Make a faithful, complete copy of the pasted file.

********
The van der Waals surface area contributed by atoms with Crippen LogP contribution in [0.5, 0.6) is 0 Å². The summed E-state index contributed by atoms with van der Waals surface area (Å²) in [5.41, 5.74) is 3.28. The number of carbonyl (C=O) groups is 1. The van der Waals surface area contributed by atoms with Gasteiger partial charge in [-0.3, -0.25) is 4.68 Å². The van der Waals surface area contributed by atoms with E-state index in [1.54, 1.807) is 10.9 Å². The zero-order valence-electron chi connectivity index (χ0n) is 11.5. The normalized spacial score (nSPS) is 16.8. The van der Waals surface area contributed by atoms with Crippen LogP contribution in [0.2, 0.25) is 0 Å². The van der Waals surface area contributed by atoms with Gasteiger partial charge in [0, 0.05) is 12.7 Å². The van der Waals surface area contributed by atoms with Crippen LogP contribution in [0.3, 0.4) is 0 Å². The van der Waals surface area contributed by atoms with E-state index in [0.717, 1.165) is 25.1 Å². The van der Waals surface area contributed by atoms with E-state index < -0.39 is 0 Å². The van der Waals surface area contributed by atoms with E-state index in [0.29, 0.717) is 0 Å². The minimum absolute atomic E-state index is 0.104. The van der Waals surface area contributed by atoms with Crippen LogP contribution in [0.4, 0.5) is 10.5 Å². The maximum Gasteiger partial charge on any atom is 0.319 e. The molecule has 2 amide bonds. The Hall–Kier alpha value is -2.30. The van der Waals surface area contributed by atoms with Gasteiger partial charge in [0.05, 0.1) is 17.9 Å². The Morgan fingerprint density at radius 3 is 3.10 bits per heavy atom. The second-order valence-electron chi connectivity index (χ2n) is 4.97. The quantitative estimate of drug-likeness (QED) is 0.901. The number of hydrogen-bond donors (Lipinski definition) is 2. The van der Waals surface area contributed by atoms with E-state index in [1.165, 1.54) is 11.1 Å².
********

The van der Waals surface area contributed by atoms with Crippen LogP contribution in [0.5, 0.6) is 0 Å². The summed E-state index contributed by atoms with van der Waals surface area (Å²) in [5.41, 5.74) is 3.28. The number of carbonyl (C=O) groups is 1. The van der Waals surface area contributed by atoms with Gasteiger partial charge in [-0.3, -0.25) is 4.68 Å². The van der Waals surface area contributed by atoms with E-state index in [1.54, 1.807) is 10.9 Å². The zero-order valence-electron chi connectivity index (χ0n) is 11.5. The normalized spacial score (nSPS) is 16.8. The van der Waals surface area contributed by atoms with Crippen LogP contribution in [0.2, 0.25) is 0 Å². The van der Waals surface area contributed by atoms with Gasteiger partial charge in [0, 0.05) is 12.7 Å². The van der Waals surface area contributed by atoms with Crippen LogP contribution in [0.3, 0.4) is 0 Å². The van der Waals surface area contributed by atoms with E-state index in [0.717, 1.165) is 25.1 Å². The van der Waals surface area contributed by atoms with E-state index < -0.39 is 0 Å². The van der Waals surface area contributed by atoms with E-state index in [0.29, 0.717) is 0 Å². The minimum absolute atomic E-state index is 0.104. The van der Waals surface area contributed by atoms with Crippen LogP contribution in [0.4, 0.5) is 10.5 Å². The maximum Gasteiger partial charge on any atom is 0.319 e. The molecule has 2 amide bonds. The Hall–Kier alpha value is -2.30. The van der Waals surface area contributed by atoms with Gasteiger partial charge in [0.05, 0.1) is 17.9 Å². The Morgan fingerprint density at radius 3 is 3.10 bits per heavy atom. The second-order valence-electron chi connectivity index (χ2n) is 4.97. The quantitative estimate of drug-likeness (QED) is 0.901. The number of hydrogen-bond donors (Lipinski definition) is 2. The van der Waals surface area contributed by atoms with E-state index in [1.165, 1.54) is 11.1 Å².